Even in this example, there are large discrepancies between the performances of freshman in top-3 classes and the 4th/5th spots. Teams in the latter two spots of their class have had significantly less reliance on their freshman to produce on the court than the top-3 have. This could be due to strong upperclassmen ahead of them on the depth chart, ineffective play when given a chance, or any combination of factors that delayed their growth.

Programs like Duke and Kentucky have been mainstays in the top-3 classes for the majority of the last decade, but have also played big roles in the one-and-done movement. As a result of the way Coach K and Coach Cal have decided to recruit and build their rosters, they would be expected to have a larger usage of freshman in their rotation. These decisions have not hindered either the Wildcats or Blue Devils from losing any kind of production as a result of giving freshman extended minutes.

Successful teams with predominant one-and-done talent have had inherent balance within the roster. Specifically freshman talent ready to break into the rotation or starting lineup have been bolstered by productive upperclassmen and sophomores creating a well-rounded roster. A majority of teams reaching the Elite 8 or further received an above average amount of minutes and points from their freshman class, but were not solely handcuffed to their production to succeed.

Conversely, teams in the bottom portion of the top-5 have been less successful in recruiting one-and-done talent and more productive in keeping and developing upperclassmen. This method of roster construction has made the path more difficult for freshman to crack the starting lineup or receiving significant minutes in the rotation. In this situation, we would have to dig deeper as to why each team was unable to move further in their respective tournament field.

Is a specific school from the 2020-21 class positioned well to make a run?

The top 5 recruiting classes for next year’s college basketball season (Duke, Kentucky, North Carolina, Michigan and Tennessee) sit atop the 2020 rankings.  Each of these programs are likely to have an above average balance of freshman talent and returning production to make strong impacts in the NCAA Tournament.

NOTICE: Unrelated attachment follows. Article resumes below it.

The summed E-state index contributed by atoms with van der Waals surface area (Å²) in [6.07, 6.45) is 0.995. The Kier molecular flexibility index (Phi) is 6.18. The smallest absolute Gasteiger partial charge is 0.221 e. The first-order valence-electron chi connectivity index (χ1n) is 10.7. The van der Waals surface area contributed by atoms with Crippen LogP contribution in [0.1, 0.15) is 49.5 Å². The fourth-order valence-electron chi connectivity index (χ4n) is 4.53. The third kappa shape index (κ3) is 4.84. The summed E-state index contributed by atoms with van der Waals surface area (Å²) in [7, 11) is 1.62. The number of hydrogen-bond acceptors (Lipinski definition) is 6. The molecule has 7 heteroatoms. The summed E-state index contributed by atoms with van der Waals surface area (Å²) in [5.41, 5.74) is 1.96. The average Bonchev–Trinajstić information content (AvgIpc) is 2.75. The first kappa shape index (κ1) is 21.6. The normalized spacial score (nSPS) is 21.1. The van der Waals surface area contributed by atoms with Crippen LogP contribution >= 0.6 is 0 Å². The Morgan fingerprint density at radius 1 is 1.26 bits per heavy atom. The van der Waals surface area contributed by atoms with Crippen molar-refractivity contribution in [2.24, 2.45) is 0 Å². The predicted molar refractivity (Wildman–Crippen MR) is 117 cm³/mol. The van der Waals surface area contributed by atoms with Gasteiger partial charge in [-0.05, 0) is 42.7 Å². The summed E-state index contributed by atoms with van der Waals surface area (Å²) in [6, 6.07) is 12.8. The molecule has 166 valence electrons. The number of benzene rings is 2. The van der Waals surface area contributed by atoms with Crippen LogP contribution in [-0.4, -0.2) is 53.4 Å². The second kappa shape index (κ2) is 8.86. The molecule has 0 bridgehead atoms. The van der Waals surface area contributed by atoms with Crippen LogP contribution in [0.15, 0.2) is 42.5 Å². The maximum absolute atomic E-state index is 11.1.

The 5th place class belongs to the Volunteers and Rick Barnes. Tennessee had a down year, after losing productive seniors Admiral Schofield and Grant Williams from the program. Lamonte Turner was injured early in the year and will likely receive a medical redshirt before returning to the team. The frontcourt trio of Yves Pons, Jordan Fulkerson and Josiah Jordan-James should return as well, giving the Vols a nearly intact roster. 5-star combo guards Jaden Springer and Keon Johnson join the fold and give this team a lot of punch on their way back to the Big Dance. Trying to book a ticket to the Final Four may be a little steep for this group though.

The Tar Heels reload after a disappointing season, but also project to have the least amount of depth returning of the group. North Carolina had to play most of their season without star point guard Cole Anthony and never got to fully realize what could have been. Next year’s incoming class is much deeper than it was this season and will give UNC a formidable quintet in the frontcourt. Caleb Love and RJ Davis come to Chapel Hill with a chance to improve the shooting and balance of a backcourt that struggled with continuity and injuries. Look for Carolina to have a good mix of elite talent and proven experience to return to the NCAA Tournament and make a very deep run.

Michigan was led to a strong season in Juwan Howard’s first year as head coach and will return a lot of depth in both the front and backcourts. Already with a strong class signed for next season highlighted by athletic phenom Isaiah Todd, the Wolverines could still add an elite scoring prospect in Josh Christopher. Howard’s incoming group is bound to make some noise and could lift Michigan into a high performing squad outside of the top-3 classes. Balance of experience in upperclassmen and raw talent of incoming freshman was a defining trait of multiple top-3 teams over the last decade. Michigan could seemingly join that group next season and become an outlier knocking on the door of the Final Four.

Kentucky and Duke however are expected to be the class of the nation again this season. The Wildcats will bring home the top recruiting class for 6th time in the last 11 seasons, while Duke will be in the top-2 for the 7th time in the same span. Coach Calipari is bringing in an extremely dynamic and proven group at the high school level led by a trio of combo guards – Brandon Boston, Terrance Clarke and Devin Askew. The incoming class will be joined by multiple members of this year’s team (E.J. Montgomery, Johnny Juzang and Dontaie Allen) lightening the pressure on their production this season.

Coach K’s class is just as dynamic, led by a very balanced and athletic group. Jeremy Roach, Jalen Johnson, Jaemyn Brakefield and DJ Steward make up Duke’s own outstanding backcourt group that will potentially be joined by returning sophomores Wendell Moore Jr and Matthew Hurt. This year’s Blue Devils team will focus much more on perimeter play than in the last several seasons, but with freshman Mark Williams and Henry Coleman this team will be strong and busy on the glass. The Blue Devils and Wildcats are definitively the most likely programs next season to have effective freshman and all-around rosters capable of reaching the Championship, let alone the Final Four.